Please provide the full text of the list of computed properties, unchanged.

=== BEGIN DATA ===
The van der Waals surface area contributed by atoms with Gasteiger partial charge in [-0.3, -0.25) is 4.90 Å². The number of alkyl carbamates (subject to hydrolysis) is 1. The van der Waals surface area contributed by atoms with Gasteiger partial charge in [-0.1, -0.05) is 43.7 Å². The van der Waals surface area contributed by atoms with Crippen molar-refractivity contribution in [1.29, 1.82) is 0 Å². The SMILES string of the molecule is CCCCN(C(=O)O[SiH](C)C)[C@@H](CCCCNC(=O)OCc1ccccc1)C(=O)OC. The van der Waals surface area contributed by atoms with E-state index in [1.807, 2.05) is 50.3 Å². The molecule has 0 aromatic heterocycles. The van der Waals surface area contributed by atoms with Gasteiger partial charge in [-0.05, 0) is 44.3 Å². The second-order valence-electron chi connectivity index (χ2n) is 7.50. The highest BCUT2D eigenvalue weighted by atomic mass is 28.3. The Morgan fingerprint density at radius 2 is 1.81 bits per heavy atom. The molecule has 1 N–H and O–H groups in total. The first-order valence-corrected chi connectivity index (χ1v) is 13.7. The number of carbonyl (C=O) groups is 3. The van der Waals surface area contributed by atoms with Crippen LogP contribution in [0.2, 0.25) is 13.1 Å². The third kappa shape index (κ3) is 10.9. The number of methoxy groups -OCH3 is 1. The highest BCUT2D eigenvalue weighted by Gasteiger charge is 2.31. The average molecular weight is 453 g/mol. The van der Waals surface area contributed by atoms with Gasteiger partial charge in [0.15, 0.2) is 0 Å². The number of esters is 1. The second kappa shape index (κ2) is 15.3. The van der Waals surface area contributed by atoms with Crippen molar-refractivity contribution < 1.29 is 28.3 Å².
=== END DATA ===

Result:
The van der Waals surface area contributed by atoms with Gasteiger partial charge in [-0.3, -0.25) is 4.90 Å². The number of alkyl carbamates (subject to hydrolysis) is 1. The van der Waals surface area contributed by atoms with Gasteiger partial charge in [-0.1, -0.05) is 43.7 Å². The van der Waals surface area contributed by atoms with Crippen molar-refractivity contribution in [1.29, 1.82) is 0 Å². The SMILES string of the molecule is CCCCN(C(=O)O[SiH](C)C)[C@@H](CCCCNC(=O)OCc1ccccc1)C(=O)OC. The van der Waals surface area contributed by atoms with E-state index in [1.807, 2.05) is 50.3 Å². The molecule has 0 aromatic heterocycles. The van der Waals surface area contributed by atoms with Gasteiger partial charge in [-0.05, 0) is 44.3 Å². The second-order valence-electron chi connectivity index (χ2n) is 7.50. The highest BCUT2D eigenvalue weighted by atomic mass is 28.3. The Morgan fingerprint density at radius 2 is 1.81 bits per heavy atom. The molecule has 1 N–H and O–H groups in total. The first-order valence-corrected chi connectivity index (χ1v) is 13.7. The number of carbonyl (C=O) groups is 3. The van der Waals surface area contributed by atoms with Crippen LogP contribution in [0.2, 0.25) is 13.1 Å². The third kappa shape index (κ3) is 10.9. The number of methoxy groups -OCH3 is 1. The highest BCUT2D eigenvalue weighted by Gasteiger charge is 2.31. The average molecular weight is 453 g/mol. The van der Waals surface area contributed by atoms with Gasteiger partial charge in [0.15, 0.2) is 0 Å². The number of esters is 1. The second kappa shape index (κ2) is 15.3. The van der Waals surface area contributed by atoms with Crippen molar-refractivity contribution < 1.29 is 28.3 Å².